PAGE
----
Survey email

Getting feedback from your customer base is crucial to improving your business. The survey email helps you collect data that can gain and retain customers.

If you’re thinking of branching out or adding a new product or service to your repertoire, you can run a poll to see what sorts of things your customers would like. You can also use surveys to check out the competition your customers like and ask them why.

The great thing about survey emails is you can ask your customer base whatever it is you’ve been wondering. Just take a look at Handy. It uses a simple one-question poll and presents it in a fun way to see what sorts of cleaning services are more in demand for its customer base. Using this information, it can arrange deals that push certain services or take advantage of demand. 

Ways to improve survey emails:

  • Make your subject line eye-catchingand fun. Use action words and inviting text that will encourage your customers to participate in your survey.
  • Say how long it will takeand the incentive you’re offering. Make it clear how much time the customer will spend on the survey—it could be a single question or an hour-long endeavor. And make sure to include an incentive that is equal to the time you’re asking your customer base to spend. 
  • Create a sense of urgency. Giving your survey a deadline will prevent your customers from delaying in filling out your survey, allowing you to get the data you need in a timely manner.

Predictive personalisation the future of ecommerce email marketing

Personalisation, if not already then imminently should be, an essential part of your business strategy.  Of course personalisation is great, you’ll know this yourself first-hand, but the content that follows that initial promise of something ‘for me’ must be hugely relevant to each individual. you can do that using staff, no matter how many you can afford to have the return is just not viable. Hence the advent of predictive personalisation software.

Until the introduction of PPS (predictive personalisation software) to email marketing, which obliterated previous stats, massively outperforming them, was the perception of what could be achieved realised. Only you have the benefit of the knowledge of everything going off on your website. There is a pattern created by each individual consumer’s activity, each visit for example typically leaves 100 impressions per visit, Each suggest a strategy both rare and personal to that one person. Not forgetting what they don’t look at or fail to be attracted to at that instant is equally important to clear the way for things that are. Market research companies including McKinsey and Statista both offer a figure in excess of 20x the return of traditional email marketing.

Solutions like SwiftERM use every facet of data collected through your ecommerce platform, including much not stored on many including Shopify and Magento, but rather by UTMs used by these specialist plugins, that retrieve the information for you. We then analyse it to identify what each individual unique consumer is most likely to buy next and when. When doing your calculations take into account that PPS is 100% automatic, so deduct all staff overheads.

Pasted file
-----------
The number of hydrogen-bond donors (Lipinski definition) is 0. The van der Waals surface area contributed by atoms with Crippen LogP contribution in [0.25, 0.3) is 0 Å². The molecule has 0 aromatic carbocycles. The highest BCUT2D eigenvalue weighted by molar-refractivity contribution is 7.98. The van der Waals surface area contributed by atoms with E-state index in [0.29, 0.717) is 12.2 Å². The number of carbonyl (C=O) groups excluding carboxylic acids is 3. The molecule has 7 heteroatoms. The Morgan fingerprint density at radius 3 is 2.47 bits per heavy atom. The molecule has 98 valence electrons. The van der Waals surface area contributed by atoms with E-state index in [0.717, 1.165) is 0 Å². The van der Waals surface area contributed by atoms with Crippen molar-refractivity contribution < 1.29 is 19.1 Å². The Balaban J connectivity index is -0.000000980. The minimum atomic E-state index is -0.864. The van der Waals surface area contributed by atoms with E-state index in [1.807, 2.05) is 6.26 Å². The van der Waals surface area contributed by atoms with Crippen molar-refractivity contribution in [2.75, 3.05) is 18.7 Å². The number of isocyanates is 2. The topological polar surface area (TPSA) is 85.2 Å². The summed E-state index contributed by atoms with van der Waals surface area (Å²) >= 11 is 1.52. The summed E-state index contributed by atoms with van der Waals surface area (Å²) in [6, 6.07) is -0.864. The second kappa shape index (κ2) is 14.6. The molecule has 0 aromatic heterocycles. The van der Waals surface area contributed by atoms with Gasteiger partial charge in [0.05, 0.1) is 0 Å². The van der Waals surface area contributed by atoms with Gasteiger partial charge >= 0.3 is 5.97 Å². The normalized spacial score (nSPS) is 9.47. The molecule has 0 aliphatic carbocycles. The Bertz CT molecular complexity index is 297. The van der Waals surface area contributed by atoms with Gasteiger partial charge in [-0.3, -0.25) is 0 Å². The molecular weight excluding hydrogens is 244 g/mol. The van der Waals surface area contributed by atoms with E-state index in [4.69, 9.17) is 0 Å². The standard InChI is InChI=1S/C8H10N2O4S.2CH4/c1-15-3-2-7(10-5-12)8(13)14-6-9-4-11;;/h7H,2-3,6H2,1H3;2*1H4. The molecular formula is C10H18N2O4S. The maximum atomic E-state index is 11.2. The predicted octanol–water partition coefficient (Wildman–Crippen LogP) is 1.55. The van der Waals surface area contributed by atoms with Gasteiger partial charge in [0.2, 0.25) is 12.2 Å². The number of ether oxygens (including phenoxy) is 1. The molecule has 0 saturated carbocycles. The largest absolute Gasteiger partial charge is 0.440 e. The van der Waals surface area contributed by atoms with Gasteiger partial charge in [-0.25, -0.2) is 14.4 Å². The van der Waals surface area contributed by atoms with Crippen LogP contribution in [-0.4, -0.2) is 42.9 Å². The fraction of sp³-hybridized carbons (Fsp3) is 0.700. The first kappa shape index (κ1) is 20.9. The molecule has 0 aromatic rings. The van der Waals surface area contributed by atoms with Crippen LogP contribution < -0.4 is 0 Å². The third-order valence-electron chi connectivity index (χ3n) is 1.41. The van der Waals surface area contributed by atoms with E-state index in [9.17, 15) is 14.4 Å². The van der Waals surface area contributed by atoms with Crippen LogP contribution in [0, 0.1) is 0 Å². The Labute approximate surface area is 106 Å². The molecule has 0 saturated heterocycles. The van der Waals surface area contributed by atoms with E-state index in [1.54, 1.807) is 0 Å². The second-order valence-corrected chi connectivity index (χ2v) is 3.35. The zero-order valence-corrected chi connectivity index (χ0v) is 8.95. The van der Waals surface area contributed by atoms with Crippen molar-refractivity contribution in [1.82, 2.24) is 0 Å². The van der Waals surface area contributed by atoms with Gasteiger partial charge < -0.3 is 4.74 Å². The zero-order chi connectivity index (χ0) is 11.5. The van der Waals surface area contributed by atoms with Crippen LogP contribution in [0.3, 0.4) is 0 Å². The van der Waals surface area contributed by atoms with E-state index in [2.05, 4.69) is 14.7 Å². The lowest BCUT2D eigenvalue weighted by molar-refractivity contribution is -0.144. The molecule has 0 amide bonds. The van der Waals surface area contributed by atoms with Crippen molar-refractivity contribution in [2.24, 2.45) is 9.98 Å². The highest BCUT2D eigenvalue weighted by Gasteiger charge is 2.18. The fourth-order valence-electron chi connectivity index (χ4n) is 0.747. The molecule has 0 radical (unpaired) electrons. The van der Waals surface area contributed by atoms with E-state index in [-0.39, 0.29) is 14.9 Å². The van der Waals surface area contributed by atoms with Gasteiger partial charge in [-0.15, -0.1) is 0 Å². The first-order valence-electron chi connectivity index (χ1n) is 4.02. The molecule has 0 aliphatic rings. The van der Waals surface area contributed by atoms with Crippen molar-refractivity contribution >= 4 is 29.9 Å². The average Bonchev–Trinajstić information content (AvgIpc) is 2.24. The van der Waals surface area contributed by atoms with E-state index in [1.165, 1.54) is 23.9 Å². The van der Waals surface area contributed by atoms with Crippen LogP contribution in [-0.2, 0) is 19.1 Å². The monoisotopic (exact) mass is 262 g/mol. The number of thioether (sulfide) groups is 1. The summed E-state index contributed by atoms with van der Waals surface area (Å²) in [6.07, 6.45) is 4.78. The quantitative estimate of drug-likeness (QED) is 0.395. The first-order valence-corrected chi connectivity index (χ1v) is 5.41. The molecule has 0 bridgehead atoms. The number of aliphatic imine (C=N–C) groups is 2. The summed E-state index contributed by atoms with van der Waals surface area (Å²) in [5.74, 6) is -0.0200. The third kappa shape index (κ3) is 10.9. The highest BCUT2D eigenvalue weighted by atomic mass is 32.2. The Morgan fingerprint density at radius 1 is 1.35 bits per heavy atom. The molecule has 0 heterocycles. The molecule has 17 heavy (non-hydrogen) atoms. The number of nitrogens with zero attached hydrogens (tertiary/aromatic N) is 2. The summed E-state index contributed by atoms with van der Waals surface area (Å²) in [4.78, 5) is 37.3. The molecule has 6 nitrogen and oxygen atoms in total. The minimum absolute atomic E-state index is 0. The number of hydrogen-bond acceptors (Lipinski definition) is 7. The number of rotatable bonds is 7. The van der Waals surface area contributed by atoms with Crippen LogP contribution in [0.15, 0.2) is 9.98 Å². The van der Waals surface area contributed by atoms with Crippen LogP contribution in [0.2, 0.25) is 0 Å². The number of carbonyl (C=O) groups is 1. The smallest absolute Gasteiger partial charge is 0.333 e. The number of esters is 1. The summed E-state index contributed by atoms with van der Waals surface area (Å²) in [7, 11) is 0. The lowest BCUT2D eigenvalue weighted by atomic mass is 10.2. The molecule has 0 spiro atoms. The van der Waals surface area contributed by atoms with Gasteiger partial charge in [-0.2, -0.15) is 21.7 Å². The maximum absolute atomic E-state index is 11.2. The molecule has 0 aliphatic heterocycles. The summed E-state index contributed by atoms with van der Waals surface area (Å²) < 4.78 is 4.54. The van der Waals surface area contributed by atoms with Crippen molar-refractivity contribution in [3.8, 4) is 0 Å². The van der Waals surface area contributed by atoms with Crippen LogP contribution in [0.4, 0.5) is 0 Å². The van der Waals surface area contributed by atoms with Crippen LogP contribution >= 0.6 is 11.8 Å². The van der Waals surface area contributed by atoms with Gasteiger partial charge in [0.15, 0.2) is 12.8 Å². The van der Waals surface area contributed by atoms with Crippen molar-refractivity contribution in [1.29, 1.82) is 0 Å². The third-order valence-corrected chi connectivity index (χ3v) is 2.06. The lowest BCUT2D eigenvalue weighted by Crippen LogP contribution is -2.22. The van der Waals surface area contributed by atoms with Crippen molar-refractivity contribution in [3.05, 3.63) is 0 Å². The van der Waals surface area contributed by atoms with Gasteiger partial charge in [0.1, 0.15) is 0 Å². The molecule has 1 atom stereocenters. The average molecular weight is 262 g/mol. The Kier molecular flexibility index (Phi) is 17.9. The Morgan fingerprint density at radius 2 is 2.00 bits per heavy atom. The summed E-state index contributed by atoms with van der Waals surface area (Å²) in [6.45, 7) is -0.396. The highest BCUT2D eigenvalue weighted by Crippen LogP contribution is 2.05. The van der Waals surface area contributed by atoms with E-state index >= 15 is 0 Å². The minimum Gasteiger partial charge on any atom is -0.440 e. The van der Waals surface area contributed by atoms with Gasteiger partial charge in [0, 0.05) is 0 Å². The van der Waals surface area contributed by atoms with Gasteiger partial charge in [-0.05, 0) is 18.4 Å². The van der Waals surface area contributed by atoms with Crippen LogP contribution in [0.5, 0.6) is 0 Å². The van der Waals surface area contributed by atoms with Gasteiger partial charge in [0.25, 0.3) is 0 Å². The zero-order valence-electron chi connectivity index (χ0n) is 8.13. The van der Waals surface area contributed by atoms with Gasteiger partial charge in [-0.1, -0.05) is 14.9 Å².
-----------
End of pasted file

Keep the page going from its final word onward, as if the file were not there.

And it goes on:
Imagine knowing exactly what each person will buy next, and having a means to be able to present exactly those items to them, before anyone or anything else in the world gets a look in. (Abhorring segmentation, as the practice of shutting the wrong people in a box together gets what it deserves – very little return.)

Only you have the benefit of the knowledge of everything going off on your website. There is a pattern created by each individual consumer’s activity, each visit for example typically leaves 100 impressions per visit, Each suggest a strategy both rare and personal to that one individual. Not forgetting what they don’t look at, or fail to be attracted by, at that instant is equally important to clear the way for things that are important. 

 It is essential to adopt technology to embrace online highest returning experiences enjoyed by customers elsewhere in their lives. Email marketing for example can now be equally personalised to each individual, that in comparison to its peers leaves it standing as far as ROI is concerned. The introduction of PPS (predictive personalisation software) to email marketing, has surpassed all the comers by a country mile. 

PPS email solution SwiftERM use every facet of data collected including much not stored even by the most advanced platforms themselves, but rather by a specialist SaaS plugin that retrieves the information for you. It then analyses it to identify what each individual unique consumer is most likely to buy next and when. When doing your calculations take into account that PPS is 100% automatic, so deduct all staff overheads.

Personalisation is essential to email marketing
Web 3.0 will change the online landscape forever
The psychology of ecommerce personalisation

The post Ecommerce email marketing campaigns appeared first on SwiftERM.